Don with Doris Ann Norris, ex-librarian extraordinaire.
Celebrating seeing each other again (from left) Linda Landrigan, editor of Alfred Hitchcock Mystery Magazine, Renee, Meredith Anthony, Jane Cleland, Larry Light, John Landrigan and Don.
Authors Mike Lawson and Ken Isaacson with Don, Renee, and Penguin's Sandy Harding.
Don and his long-time friend and editor Bob Gleason of TOR/Forge. Don's latest novel in the Margaret Truman Capital Crimes series, UNDIPLOMATIC MURDER, is dedicated to Bob.
Don with the multi-talented Michael Cavacini whose arts and culture blog
reaches millions of readers in many countries.
A writer's best friend, Dru Ann Love, with Don. Dru Ann blogs about mysteries and invites authors to portray their characters. See the bulleted items on the Home page for a link to Don's latest for her.
Renee takes a needed break with fellow authors Stacy Allen and Kay Kendall.
Friend and fellow-author Meredith Anthony, next to Renee on their panel, always has a unique point of view.
We recently had visitors from London, Ian and Zoe Beaumont, and shared a delightful lunch with them and with our agent, Bob Diforio. Ian is a British filmmaker who contacted me regarding VERONICA, Veronica Lake's autobiography, which I wrote with the former film star a number of years ago. Ian and his production company intend to produce a feature film about Veronica's life, particularly the years post-Hollywood, and he has asked me to work with him on the project. Ian is seated to my right, directly in front of Bob Diforio who, no surprise, positioned himself between the two better looking members of the group, and who has a saintly glow thanks to the backlight. Renee is to his right, Zoe to his left. I'm excited about this project, not only because Veronica's life will make for a compelling movie, I'll be involved with Ian and Zoe, who Renee calls our new old best friends. More info as it develops.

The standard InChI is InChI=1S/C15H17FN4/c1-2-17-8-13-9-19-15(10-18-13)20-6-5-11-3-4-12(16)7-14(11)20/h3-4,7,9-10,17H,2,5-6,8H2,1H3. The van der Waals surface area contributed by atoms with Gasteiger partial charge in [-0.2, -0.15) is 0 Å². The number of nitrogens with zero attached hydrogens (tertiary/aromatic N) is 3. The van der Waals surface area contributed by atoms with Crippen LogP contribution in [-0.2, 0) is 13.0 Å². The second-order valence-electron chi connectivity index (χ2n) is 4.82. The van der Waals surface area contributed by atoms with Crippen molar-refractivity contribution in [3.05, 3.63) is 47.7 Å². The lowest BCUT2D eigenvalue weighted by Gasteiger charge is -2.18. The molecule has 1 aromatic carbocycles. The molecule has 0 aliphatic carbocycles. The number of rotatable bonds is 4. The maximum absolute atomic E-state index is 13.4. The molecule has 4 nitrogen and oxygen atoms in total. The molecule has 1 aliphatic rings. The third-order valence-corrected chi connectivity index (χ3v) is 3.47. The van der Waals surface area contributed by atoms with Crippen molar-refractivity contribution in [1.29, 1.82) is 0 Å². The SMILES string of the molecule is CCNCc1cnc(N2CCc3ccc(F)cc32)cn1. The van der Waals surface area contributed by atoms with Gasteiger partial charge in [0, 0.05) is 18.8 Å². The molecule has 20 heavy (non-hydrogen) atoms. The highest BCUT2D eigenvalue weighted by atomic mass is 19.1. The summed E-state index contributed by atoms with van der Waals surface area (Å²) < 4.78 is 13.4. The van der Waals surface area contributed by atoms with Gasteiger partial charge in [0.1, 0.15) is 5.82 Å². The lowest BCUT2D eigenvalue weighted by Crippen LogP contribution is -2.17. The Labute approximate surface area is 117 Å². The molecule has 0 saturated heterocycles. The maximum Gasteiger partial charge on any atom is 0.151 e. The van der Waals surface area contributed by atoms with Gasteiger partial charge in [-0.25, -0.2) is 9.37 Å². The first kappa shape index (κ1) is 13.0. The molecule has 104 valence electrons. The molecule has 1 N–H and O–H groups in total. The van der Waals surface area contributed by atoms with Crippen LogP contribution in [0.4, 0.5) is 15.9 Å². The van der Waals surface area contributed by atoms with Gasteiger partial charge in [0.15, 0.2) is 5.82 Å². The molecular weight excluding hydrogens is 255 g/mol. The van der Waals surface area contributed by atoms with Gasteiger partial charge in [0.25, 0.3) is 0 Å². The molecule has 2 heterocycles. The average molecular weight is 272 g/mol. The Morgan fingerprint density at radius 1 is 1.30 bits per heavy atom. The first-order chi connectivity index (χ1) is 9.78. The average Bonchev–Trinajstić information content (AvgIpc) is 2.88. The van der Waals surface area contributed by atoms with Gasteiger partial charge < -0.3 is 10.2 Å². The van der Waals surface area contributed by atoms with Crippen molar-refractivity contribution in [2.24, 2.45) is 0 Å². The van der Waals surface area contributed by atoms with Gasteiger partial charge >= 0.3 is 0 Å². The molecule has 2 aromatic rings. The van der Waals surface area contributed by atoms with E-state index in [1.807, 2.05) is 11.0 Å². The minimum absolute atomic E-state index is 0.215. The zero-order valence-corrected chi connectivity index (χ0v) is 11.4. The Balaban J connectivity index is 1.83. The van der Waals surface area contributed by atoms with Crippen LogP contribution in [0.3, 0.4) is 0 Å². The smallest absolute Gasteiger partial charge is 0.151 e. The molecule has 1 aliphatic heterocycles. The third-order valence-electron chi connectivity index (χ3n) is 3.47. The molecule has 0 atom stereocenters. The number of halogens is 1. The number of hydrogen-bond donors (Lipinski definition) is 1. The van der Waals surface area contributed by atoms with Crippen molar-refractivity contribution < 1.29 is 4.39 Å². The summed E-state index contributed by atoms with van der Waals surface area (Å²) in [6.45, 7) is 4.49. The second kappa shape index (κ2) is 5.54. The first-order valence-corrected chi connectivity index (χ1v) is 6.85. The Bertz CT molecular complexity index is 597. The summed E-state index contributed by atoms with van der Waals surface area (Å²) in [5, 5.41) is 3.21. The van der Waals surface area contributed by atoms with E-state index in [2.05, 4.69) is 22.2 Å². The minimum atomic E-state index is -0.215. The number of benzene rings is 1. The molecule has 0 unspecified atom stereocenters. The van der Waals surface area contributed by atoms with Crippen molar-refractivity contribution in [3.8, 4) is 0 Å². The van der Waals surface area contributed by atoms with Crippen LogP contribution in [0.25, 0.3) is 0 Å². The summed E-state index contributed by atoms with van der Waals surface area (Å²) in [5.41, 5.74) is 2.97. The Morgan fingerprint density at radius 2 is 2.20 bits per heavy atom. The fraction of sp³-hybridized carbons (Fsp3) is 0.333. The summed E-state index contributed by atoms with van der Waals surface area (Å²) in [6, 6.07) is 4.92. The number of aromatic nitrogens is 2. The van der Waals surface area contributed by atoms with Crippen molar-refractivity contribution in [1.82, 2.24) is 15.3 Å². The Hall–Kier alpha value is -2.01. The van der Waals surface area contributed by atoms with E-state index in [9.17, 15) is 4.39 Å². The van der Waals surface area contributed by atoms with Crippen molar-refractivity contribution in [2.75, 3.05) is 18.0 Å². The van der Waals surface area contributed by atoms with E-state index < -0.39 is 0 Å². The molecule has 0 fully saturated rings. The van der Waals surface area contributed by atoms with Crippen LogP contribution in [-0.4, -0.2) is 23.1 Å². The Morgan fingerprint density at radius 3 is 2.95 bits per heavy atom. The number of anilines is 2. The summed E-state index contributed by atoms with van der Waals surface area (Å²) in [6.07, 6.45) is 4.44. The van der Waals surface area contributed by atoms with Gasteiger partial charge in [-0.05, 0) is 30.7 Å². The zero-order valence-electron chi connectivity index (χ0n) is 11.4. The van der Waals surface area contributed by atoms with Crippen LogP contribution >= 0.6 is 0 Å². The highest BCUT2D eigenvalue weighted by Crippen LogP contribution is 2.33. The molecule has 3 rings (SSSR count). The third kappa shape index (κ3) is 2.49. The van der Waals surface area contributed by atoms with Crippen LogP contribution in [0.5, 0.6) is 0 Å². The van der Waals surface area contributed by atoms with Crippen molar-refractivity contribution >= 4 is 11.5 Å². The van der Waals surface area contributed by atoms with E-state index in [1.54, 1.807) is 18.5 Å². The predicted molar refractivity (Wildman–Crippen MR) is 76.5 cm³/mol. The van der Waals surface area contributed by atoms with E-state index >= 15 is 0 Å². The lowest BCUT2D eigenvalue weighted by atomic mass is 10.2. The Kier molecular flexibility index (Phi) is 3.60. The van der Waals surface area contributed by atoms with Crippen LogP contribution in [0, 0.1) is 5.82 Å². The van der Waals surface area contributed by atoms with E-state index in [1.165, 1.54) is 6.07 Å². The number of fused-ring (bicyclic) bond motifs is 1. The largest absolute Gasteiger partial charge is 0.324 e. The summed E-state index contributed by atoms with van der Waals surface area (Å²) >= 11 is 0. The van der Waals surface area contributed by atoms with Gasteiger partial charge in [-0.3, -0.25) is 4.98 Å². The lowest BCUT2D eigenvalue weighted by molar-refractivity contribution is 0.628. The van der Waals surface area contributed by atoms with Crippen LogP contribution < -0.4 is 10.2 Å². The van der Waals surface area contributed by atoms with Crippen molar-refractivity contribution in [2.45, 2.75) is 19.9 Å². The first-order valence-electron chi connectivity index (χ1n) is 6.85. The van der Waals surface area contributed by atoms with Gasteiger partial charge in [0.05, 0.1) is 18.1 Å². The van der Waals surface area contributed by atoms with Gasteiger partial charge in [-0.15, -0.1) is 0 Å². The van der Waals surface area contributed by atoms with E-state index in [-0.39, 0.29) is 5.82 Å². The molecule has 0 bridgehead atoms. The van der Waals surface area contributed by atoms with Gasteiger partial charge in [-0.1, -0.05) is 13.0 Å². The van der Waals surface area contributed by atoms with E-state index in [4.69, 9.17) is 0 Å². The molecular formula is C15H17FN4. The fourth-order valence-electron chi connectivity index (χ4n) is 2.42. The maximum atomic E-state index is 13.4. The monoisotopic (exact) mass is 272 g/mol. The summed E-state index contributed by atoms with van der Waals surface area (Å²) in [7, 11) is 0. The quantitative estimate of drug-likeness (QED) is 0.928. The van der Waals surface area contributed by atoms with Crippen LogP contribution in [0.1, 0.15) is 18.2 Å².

Attorney and thriller author Ken Isaacson spoke about fixing plot flaws on his panel, "How Do You Fill Those Black Holes?" Don considers Ken's legal thriller, SILENT COUNSEL, one of the best ever written in that genre.
Former Thrillerfest chairman Shane Gericke moderated a panel of Thriller award nominees. He's a fine writer as well as an all-around splendid guy. Check out his novel TORN APART.
After our talk at Westport Public Library, we visited with the Hartford Examiner's John Valeri. Thanks to the library's Jane Murphy for making the program such a success.
At the Love Is Murder conference
For more photos from Love Is Murder, see our Murder, She Wrote Author page on Facebook (and please "Like" us).
(L to R) Don with fellow featured authors Hank Phillippi Ryan, Julie James and David Morrell on a panel moderated by Raymond Benson.
Local Guest of Honor Julie Hyzy (right) conducted a lunchtime interview with fellow honorees Hank Phillippi Ryan, Don and Julie James.
Our Arizona Travels
Signing at the famed Poisoned Pen bookstore in Scottsdale.
In Tampa Researching Prescription for Murder
Tampa Artist of the Year James Vann and Don. The Vanns gave us an insider's view of their adopted city.
They got the memo: Renee and Jeannette Vann showing off their Jimmy Vann earrings. Good friends, the Vanns introduced us to Tampa people and places..